Restaurants: Oleana, Sofra (Cambridge, MA)
Education: California Culinary Academy
Recipe you are most famous for?
The baked Alaska at Oleana. It’s been on the menu since we opened in 2001. We’ve incorporated a lot more Arabic and Middle Eastern influences into our cooking since, but this one’s not Middle Eastern at all. It’s a crunchy, chewy, coconut macaroon cake topped with coconut ice cream and passion fruit caramel.
What’s your current food obsession?
French macarons. We’ve done grapefruit, carrot, and beet, among others. We dehydrated the vegetables for those two, and they turned out really nice. The beet was shiny and sparkly.
Tahini. It took me a while to use tahini in desserts. Now we put it in so much. We make milk chocolate and tahini cups, like peanut butter cups with tahini instead of peanut butter. We paddle tahini into brioche dough with the eggs. It gives it a spongy, softer texture. The sesame taste doesn’t get you at first—it’s more a late hit in the back of your throat. We turn the tahini brioche dough into doughnuts on the weekend: We fry the doughnuts and put salted caramel ganache on top.
What ingredient will people be talking about in five years?
I hope people will keep taking chances with different spices. We make our own spice blends, like our Syrian spice with nutmeg, pepper, cinnamon, black pepper that we put in a blondie. Then there’s dukka, which has coconut, hazelnuts, coriander, cumin. It’s actually pretty dessert-friendly if you mix it with sugar in equal parts. Maybe because blending spices has become so normal to us, I think that people will be more willing to take chances. Even if it’s on something simpler like Aleppo pepper.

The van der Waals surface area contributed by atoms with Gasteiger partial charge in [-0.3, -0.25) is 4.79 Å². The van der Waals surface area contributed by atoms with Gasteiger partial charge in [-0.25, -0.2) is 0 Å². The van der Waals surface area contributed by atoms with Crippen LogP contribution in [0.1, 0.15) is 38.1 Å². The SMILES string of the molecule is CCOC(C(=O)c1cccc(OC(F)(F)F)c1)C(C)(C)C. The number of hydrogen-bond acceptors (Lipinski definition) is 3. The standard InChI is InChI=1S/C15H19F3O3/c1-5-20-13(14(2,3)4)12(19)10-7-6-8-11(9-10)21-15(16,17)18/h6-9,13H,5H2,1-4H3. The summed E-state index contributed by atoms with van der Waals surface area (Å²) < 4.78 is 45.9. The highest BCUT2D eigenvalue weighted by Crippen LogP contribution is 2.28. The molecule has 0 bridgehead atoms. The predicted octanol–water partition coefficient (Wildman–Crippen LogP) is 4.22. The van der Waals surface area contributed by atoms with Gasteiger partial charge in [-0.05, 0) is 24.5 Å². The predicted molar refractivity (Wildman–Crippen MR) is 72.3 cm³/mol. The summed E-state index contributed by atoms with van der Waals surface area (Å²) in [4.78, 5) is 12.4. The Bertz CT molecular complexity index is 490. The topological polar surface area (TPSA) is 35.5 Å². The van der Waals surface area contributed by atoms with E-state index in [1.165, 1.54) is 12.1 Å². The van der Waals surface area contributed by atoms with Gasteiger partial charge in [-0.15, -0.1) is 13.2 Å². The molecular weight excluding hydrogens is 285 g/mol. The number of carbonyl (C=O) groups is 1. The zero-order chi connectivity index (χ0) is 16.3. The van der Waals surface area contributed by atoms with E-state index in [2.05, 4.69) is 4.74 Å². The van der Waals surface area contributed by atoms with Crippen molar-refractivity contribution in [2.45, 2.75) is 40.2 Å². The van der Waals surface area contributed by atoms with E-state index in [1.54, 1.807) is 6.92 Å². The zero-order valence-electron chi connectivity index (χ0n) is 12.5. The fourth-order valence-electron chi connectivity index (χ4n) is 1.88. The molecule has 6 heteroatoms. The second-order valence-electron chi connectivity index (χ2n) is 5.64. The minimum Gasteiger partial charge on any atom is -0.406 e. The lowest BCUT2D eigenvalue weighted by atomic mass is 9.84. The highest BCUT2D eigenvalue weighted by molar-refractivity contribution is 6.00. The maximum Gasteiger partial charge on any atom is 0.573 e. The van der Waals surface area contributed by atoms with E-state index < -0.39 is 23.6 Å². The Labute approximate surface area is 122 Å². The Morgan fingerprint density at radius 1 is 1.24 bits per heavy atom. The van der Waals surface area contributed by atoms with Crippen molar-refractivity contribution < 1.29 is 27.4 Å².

Best new store-bought ingredient or product, and why?
This pistachio paste that comes in a can called Love’n Bake. I found it at Whole Foods, and now I order it all the time. Most store-bought pistachio paste is really expensive or it’s fake green. This one comes in this little flip-top can, but it’s seriously the best pistachio paste you can get. It’s got a nice layer of oil on top that makes beautiful ice cream, too. It’s perfect. The company also makes hazelnut paste and marzipan.
What will we always find in your fridge?
Yogurt and jam. And ice cream. I just found these cool mini ice cream cones with chocolate; you can unwrap one for a quick fix. I’ll also buy anything that says “no fat.” What do you eat straight out of the fridge, standing up? What is your favorite snack? When I come home after work, I just want cereal. I try to be healthy, so I like Honey Bunches of Oats—that’s kind of healthy.
Favorite cookbook of all time?
The Greg and Lucy Malouf books Turquoise and Saha. Even if I use only one component as part of a larger plate, like their milk pudding, those books are amazing. The pictures alone are inspiring. In the office, we have a bunch of books, but those are “don’t take them out” books.
What’s the most important skill you need to be a great dessert maker?
Good timing. And patience and concentration. If you make one mistake, in pastry it will snowball.
Do you have any pre- or post-shift rituals?
I like to get everything neat and tidy before I start the day. I’ll straighten all the pans and whisks, and all the containers in the walk-in. I like to do it at the end of my shift the day before, but I’ll also do it if I’m the first one in. Not all my cooks emulate my example, some of them think I’m just obsessive. But in pastry you have to be organized.
What is your hidden talent?
I wish, wish, wish I could play guitar. It’s my hidden talent that I don’t have.
What will we find you doing when you’re not in the kitchen?
I recently got back into running. I’d gotten away from that while we were getting the bakery off the ground.
Who is your food mentor? What is the most important thing you learned from him or her?
I’m going to have to say Ana Sortun. We’ve worked together for so many years, and I keep learning. She’s taught me that you have to keep evolving. It isn’t hard for me to do personally—I always want to try new things—but it’s not as easy from a business standpoint. It amazes me that we’re still so busy after 12 years. But it’s because we’re always changing.